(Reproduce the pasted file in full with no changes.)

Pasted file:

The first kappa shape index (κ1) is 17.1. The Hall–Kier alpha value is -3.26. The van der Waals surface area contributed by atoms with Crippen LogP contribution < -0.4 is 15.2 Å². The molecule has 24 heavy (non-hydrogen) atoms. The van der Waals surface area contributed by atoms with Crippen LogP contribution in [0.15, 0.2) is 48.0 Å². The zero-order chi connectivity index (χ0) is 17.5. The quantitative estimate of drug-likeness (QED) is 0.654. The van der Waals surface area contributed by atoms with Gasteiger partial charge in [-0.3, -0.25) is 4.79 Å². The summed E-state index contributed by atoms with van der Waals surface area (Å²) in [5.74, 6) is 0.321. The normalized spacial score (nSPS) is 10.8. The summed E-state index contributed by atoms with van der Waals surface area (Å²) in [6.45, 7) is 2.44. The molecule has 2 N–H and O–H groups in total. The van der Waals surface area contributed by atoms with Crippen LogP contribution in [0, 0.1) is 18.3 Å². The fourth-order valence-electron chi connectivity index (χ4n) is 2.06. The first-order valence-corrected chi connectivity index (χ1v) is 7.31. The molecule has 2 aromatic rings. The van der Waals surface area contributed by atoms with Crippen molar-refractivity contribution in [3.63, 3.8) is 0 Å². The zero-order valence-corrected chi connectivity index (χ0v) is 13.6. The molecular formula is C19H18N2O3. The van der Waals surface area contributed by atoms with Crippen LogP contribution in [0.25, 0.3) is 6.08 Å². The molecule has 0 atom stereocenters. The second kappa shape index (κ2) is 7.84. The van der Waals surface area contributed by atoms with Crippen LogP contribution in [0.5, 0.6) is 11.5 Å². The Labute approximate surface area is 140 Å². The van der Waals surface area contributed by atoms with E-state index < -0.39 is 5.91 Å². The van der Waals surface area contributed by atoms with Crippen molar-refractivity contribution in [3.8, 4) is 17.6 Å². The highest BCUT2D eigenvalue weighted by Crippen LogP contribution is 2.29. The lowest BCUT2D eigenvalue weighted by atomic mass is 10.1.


The first kappa shape index (κ1) is 17.1. The Hall–Kier alpha value is -3.26. The van der Waals surface area contributed by atoms with Crippen LogP contribution < -0.4 is 15.2 Å². The molecule has 24 heavy (non-hydrogen) atoms. The van der Waals surface area contributed by atoms with Crippen LogP contribution in [0.15, 0.2) is 48.0 Å². The zero-order chi connectivity index (χ0) is 17.5. The quantitative estimate of drug-likeness (QED) is 0.654. The van der Waals surface area contributed by atoms with Gasteiger partial charge in [-0.3, -0.25) is 4.79 Å². The summed E-state index contributed by atoms with van der Waals surface area (Å²) in [5.74, 6) is 0.321. The normalized spacial score (nSPS) is 10.8. The summed E-state index contributed by atoms with van der Waals surface area (Å²) in [6.45, 7) is 2.44. The molecule has 2 N–H and O–H groups in total. The van der Waals surface area contributed by atoms with Crippen LogP contribution in [0, 0.1) is 18.3 Å². The fourth-order valence-electron chi connectivity index (χ4n) is 2.06. The first-order valence-corrected chi connectivity index (χ1v) is 7.31. The molecule has 2 aromatic rings. The van der Waals surface area contributed by atoms with Crippen molar-refractivity contribution in [3.63, 3.8) is 0 Å². The zero-order valence-corrected chi connectivity index (χ0v) is 13.6. The molecular formula is C19H18N2O3. The van der Waals surface area contributed by atoms with Crippen LogP contribution in [0.25, 0.3) is 6.08 Å². The molecule has 0 atom stereocenters. The second kappa shape index (κ2) is 7.84. The van der Waals surface area contributed by atoms with Crippen LogP contribution in [0.5, 0.6) is 11.5 Å². The Labute approximate surface area is 140 Å². The van der Waals surface area contributed by atoms with E-state index < -0.39 is 5.91 Å². The van der Waals surface area contributed by atoms with Crippen molar-refractivity contribution in [3.8, 4) is 17.6 Å². The highest BCUT2D eigenvalue weighted by Crippen LogP contribution is 2.29. The lowest BCUT2D eigenvalue weighted by atomic mass is 10.1.